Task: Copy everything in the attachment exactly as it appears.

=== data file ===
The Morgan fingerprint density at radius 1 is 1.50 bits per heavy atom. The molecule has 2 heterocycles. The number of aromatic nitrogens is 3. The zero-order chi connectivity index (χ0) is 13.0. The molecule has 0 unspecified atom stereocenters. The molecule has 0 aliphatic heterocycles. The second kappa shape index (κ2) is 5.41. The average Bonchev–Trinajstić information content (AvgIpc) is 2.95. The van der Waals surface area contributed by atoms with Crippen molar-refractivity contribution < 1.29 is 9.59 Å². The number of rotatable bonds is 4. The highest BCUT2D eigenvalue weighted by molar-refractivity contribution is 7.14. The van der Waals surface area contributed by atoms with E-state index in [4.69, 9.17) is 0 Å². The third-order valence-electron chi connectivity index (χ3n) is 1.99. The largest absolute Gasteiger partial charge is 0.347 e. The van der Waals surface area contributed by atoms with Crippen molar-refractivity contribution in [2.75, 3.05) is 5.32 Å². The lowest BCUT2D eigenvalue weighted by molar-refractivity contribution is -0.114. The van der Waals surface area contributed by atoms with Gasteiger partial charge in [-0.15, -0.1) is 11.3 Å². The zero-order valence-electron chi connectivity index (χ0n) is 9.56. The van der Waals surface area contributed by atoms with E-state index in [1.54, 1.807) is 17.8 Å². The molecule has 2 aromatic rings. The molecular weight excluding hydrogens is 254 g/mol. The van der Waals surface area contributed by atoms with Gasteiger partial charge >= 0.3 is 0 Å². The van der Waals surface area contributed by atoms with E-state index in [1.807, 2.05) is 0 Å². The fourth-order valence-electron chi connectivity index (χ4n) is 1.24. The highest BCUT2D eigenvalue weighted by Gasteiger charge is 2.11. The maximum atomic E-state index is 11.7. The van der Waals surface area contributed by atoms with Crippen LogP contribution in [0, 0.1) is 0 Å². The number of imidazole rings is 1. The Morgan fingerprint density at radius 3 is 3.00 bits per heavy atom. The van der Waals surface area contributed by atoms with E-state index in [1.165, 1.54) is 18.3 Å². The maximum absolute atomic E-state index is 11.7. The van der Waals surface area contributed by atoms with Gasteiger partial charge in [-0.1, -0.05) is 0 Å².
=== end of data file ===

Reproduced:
The Morgan fingerprint density at radius 1 is 1.50 bits per heavy atom. The molecule has 2 heterocycles. The number of aromatic nitrogens is 3. The zero-order chi connectivity index (χ0) is 13.0. The molecule has 0 unspecified atom stereocenters. The molecule has 0 aliphatic heterocycles. The second kappa shape index (κ2) is 5.41. The average Bonchev–Trinajstić information content (AvgIpc) is 2.95. The van der Waals surface area contributed by atoms with Crippen molar-refractivity contribution < 1.29 is 9.59 Å². The number of rotatable bonds is 4. The highest BCUT2D eigenvalue weighted by molar-refractivity contribution is 7.14. The van der Waals surface area contributed by atoms with E-state index in [4.69, 9.17) is 0 Å². The third-order valence-electron chi connectivity index (χ3n) is 1.99. The largest absolute Gasteiger partial charge is 0.347 e. The van der Waals surface area contributed by atoms with Crippen molar-refractivity contribution in [2.75, 3.05) is 5.32 Å². The lowest BCUT2D eigenvalue weighted by molar-refractivity contribution is -0.114. The van der Waals surface area contributed by atoms with Gasteiger partial charge in [-0.15, -0.1) is 11.3 Å². The zero-order valence-electron chi connectivity index (χ0n) is 9.56. The van der Waals surface area contributed by atoms with E-state index in [1.54, 1.807) is 17.8 Å². The molecule has 2 aromatic rings. The molecular weight excluding hydrogens is 254 g/mol. The van der Waals surface area contributed by atoms with Gasteiger partial charge >= 0.3 is 0 Å². The van der Waals surface area contributed by atoms with E-state index in [1.807, 2.05) is 0 Å². The fourth-order valence-electron chi connectivity index (χ4n) is 1.24. The highest BCUT2D eigenvalue weighted by Gasteiger charge is 2.11. The maximum atomic E-state index is 11.7. The van der Waals surface area contributed by atoms with Crippen LogP contribution in [0, 0.1) is 0 Å². The number of imidazole rings is 1. The Morgan fingerprint density at radius 3 is 3.00 bits per heavy atom. The van der Waals surface area contributed by atoms with E-state index in [1.165, 1.54) is 18.3 Å². The maximum absolute atomic E-state index is 11.7. The van der Waals surface area contributed by atoms with Gasteiger partial charge in [-0.1, -0.05) is 0 Å².